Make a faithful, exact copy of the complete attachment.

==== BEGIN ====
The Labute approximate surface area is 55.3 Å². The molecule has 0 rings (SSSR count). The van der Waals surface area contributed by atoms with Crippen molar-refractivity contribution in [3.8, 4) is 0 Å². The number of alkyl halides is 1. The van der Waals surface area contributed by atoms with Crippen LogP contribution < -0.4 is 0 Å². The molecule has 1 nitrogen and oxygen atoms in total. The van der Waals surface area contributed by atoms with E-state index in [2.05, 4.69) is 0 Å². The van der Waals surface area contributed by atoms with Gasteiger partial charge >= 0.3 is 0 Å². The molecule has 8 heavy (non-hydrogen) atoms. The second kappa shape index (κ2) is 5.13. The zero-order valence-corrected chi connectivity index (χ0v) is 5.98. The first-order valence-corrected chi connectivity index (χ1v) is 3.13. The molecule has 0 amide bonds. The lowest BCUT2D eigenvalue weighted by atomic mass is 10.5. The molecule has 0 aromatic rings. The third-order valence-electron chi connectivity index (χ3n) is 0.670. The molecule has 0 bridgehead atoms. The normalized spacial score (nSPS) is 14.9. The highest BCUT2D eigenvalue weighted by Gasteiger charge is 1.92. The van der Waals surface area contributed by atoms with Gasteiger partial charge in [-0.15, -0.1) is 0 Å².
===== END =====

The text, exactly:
The Labute approximate surface area is 55.3 Å². The molecule has 0 rings (SSSR count). The van der Waals surface area contributed by atoms with Crippen molar-refractivity contribution in [3.8, 4) is 0 Å². The number of alkyl halides is 1. The van der Waals surface area contributed by atoms with Crippen LogP contribution < -0.4 is 0 Å². The molecule has 1 nitrogen and oxygen atoms in total. The van der Waals surface area contributed by atoms with E-state index in [2.05, 4.69) is 0 Å². The van der Waals surface area contributed by atoms with Gasteiger partial charge >= 0.3 is 0 Å². The molecule has 8 heavy (non-hydrogen) atoms. The second kappa shape index (κ2) is 5.13. The zero-order valence-corrected chi connectivity index (χ0v) is 5.98. The first-order valence-corrected chi connectivity index (χ1v) is 3.13. The molecule has 0 amide bonds. The lowest BCUT2D eigenvalue weighted by atomic mass is 10.5. The molecule has 0 aromatic rings. The third-order valence-electron chi connectivity index (χ3n) is 0.670. The molecule has 0 bridgehead atoms. The normalized spacial score (nSPS) is 14.9. The highest BCUT2D eigenvalue weighted by Gasteiger charge is 1.92. The van der Waals surface area contributed by atoms with Gasteiger partial charge in [-0.15, -0.1) is 0 Å².